Diet & Nutrition

Parkinson's Disease
Diet & Nutrition

There is no specific diet for Parkinson’s disease. However, when you eat a nutritious, healthy diet, your body performs better. Good food gives you more energy, and helps ensure that your medications, exercise and other aspects of your Parkinson’s treatment plan work optimally. Also, maintaining a healthy weight is an important part of symptom management.  

There are a few ways in which diet and nutrition can have a positive (or negative) impact on people with Parkinson’s disease. Foods which are rich in antioxidants are strongly recommended to improve overall brain health. Fruits, vegetables, whole grains, nuts, and dark chocolate (chocolate with a high percentage of cacao), are foods which have abundant antioxidants. You can also find them in beverages like red wine, tea and coffee. 

On the other hand, dairy has been linked to Parkinson’s risk, so it may be best to avoid or cut back on dairy products. If so, consider increasing your vitamin D, which helps keep your bones strong. Aside from milk, it can be found in fatty fish, egg yolks, and your body can even absorb it from sunshine - so consider going for a brisk walk outdoors when you can.

People with Parkinson’s have some specific health challenges that can be impacted by their diet. For example, constipation can be a problem. To address it, be sure to add high-fiber foods like whole fruits and veggies, whole grains, and cooked dried beans and legumes. Staying hydrated is another way to avoid constipation. For some people, warm liquids can stimulate bowel movements. Swallowing can be difficult for some people, so it might be helpful to include lots of soft foods. Try taking smaller bites at a slower pace. Seasoned, sour and carbonated foods and beverages can sometimes stimulate the swallowing reflex.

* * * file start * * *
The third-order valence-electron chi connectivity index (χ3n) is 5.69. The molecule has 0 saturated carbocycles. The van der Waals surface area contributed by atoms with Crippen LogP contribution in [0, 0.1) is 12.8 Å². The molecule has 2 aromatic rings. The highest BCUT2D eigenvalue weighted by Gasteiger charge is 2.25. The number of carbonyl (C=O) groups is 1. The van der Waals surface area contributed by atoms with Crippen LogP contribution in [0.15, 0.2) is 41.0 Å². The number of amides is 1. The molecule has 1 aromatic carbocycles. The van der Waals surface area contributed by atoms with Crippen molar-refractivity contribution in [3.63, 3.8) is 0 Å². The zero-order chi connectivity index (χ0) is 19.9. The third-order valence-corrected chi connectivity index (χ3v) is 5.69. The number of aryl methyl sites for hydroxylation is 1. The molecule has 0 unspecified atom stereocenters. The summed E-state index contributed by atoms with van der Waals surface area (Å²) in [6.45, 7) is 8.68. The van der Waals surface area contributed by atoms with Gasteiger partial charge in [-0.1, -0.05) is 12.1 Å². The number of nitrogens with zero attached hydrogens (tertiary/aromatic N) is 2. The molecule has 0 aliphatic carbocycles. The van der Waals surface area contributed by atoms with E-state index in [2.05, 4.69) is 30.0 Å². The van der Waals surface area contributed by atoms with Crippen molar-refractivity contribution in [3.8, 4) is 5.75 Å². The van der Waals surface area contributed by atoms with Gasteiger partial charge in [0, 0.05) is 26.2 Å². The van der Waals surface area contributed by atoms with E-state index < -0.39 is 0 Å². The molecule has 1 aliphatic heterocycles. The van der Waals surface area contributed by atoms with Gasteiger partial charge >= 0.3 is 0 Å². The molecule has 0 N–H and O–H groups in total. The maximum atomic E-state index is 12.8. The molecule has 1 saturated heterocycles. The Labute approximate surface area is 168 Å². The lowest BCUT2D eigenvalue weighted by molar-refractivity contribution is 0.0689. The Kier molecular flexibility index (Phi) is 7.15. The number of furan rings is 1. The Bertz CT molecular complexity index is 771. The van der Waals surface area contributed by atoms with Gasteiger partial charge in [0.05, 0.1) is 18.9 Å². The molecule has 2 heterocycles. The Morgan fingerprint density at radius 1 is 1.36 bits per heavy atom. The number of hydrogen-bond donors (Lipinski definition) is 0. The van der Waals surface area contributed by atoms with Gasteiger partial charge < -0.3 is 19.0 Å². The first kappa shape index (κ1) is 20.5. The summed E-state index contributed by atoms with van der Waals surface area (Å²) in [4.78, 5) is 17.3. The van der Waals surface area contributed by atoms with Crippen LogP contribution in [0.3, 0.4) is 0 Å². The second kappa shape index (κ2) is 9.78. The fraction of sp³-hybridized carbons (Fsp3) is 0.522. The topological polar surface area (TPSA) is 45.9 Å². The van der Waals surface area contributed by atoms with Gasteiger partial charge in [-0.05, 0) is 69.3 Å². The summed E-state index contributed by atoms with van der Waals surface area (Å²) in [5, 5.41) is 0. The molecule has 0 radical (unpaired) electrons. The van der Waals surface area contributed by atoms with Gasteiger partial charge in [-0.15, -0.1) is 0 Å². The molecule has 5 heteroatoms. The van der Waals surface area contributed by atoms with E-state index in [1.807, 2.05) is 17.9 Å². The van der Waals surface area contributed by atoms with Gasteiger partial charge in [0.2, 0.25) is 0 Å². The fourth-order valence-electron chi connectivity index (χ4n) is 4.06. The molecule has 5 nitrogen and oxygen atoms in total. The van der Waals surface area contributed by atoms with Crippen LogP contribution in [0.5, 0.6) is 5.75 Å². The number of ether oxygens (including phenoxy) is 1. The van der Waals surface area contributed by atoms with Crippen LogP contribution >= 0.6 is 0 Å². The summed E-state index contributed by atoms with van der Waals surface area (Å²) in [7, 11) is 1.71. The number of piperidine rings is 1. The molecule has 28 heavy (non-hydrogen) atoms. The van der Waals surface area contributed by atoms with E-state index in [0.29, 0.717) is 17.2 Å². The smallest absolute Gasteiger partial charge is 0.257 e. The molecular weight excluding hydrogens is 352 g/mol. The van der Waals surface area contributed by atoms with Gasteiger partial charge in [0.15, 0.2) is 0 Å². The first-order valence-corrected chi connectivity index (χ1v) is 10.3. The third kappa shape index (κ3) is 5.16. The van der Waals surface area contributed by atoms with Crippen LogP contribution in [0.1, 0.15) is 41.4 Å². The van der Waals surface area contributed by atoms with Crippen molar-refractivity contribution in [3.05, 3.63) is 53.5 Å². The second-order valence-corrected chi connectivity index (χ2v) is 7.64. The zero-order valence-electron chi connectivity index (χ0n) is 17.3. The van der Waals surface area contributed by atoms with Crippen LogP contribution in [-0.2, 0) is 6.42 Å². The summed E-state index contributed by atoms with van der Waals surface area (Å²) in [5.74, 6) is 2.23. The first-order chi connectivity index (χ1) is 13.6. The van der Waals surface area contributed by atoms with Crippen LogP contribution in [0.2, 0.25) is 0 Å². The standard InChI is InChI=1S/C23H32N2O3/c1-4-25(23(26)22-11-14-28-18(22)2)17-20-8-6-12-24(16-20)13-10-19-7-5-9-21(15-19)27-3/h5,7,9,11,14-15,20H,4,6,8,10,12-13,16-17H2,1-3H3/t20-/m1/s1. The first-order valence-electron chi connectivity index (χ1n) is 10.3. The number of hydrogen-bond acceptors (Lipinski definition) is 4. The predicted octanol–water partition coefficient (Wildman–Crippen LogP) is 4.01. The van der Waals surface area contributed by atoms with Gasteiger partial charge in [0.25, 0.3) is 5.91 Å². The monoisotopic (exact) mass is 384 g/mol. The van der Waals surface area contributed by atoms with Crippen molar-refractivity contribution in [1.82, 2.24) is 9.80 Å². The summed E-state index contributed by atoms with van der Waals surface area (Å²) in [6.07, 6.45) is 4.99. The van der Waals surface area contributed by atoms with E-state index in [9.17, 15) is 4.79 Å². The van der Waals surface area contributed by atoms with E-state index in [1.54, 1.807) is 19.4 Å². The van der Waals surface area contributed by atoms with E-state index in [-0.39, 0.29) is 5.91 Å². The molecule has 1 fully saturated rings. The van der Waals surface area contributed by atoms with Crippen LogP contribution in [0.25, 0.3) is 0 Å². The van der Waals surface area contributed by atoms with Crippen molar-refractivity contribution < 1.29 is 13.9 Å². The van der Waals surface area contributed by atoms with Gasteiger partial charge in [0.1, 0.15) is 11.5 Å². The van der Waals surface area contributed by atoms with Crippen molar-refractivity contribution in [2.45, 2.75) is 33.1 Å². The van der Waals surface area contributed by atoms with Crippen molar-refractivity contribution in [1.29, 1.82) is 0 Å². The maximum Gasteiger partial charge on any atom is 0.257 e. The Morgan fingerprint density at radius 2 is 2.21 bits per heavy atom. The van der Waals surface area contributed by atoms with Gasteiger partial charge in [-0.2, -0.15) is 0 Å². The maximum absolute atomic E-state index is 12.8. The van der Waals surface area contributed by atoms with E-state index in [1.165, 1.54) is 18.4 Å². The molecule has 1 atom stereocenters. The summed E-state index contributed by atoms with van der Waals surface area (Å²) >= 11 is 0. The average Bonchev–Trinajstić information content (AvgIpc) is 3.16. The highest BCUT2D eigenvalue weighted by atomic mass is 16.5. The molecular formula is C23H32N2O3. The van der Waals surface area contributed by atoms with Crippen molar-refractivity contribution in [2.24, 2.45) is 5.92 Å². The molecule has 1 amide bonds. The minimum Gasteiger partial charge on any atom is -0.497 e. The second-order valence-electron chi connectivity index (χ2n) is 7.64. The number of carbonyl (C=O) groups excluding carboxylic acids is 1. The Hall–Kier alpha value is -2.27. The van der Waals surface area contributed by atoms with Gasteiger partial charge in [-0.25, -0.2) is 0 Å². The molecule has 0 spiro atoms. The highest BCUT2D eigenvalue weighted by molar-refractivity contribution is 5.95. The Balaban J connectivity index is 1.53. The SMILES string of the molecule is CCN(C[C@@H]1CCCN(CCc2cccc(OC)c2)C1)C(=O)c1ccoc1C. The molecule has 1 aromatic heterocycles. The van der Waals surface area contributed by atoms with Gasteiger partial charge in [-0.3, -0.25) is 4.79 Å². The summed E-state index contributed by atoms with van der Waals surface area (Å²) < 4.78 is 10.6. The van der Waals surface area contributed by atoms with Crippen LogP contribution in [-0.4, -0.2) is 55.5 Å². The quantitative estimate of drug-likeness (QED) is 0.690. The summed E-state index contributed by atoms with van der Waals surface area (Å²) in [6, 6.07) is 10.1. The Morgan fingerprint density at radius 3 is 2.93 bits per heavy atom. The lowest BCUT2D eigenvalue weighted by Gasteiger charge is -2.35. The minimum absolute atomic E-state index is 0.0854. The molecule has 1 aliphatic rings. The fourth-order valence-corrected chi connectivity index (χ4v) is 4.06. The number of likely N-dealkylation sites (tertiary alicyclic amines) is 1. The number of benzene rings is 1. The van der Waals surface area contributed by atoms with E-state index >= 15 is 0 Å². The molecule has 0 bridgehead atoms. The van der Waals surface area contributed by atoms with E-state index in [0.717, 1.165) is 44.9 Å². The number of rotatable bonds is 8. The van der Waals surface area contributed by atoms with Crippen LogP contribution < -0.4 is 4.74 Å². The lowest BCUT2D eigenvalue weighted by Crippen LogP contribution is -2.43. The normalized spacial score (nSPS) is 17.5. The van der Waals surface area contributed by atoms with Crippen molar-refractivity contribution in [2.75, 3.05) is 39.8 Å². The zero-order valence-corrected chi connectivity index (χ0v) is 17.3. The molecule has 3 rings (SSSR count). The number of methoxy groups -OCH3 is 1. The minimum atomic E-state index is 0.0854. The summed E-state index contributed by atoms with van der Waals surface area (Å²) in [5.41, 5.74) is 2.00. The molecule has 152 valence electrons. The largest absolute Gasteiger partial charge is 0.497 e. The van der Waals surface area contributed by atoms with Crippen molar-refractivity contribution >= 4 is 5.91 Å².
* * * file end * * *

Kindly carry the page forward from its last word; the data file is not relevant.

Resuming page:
Another common diet problem is being too tired to eat, especially later in the day. Make sure you keep foods which are easy to prepare on hand, as well as nutritious snacks. It can also help to eat your main meal earlier in the day, when your energy level is higher. Exercise can also help stimulate hunger. 

Muscle cramps are another symptom of Parkinson’s which can be affected by diet. As with other issues, staying hydrated will help. In addition, consuming turmeric (found in yellow mustard and some curries), or drinking tonic water, salt water, vinegar or pickle juice can help prevent or relieve muscle cramps. 

Interactions with Parkinson’s medications can also be a diet consideration. Levidopa is recommended to be taken on an empty stomach, however, it can also cause nausea. Some medications can make you thirsty. Talk with your doctor about how you can time your meals, and what you eat, so that your medications can be as effective as possible.

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Parkinson’s disease is not diagnosed based on a specific test. Instead, a doctor can make a diagnosis based on the presence of two of the four major symptoms, along with some lab, blood and/or imaging tests to rule out other conditions. 

Living with Parkinson's Disease

There is no cure for Parkinson’s disease, but it is possible to maintain quality of life. Living well with Parkinson’s means having a treatment plan to manage your symptoms. It also means making necessary lifestyle changes, and developing a support network, so you can continue to participate fully in life. 


While there is no cure, many different treatment options exist to help reduce the symptoms of Parkinson’s disease. Each person’s individual treatment plan is based on a variety of different factors. These may include age, general health status, how far the symptoms have progressed, and how they respond to specific treatments. Medication, therapy, surgery and lifestyle changes can all be used to create an effective treatment plan.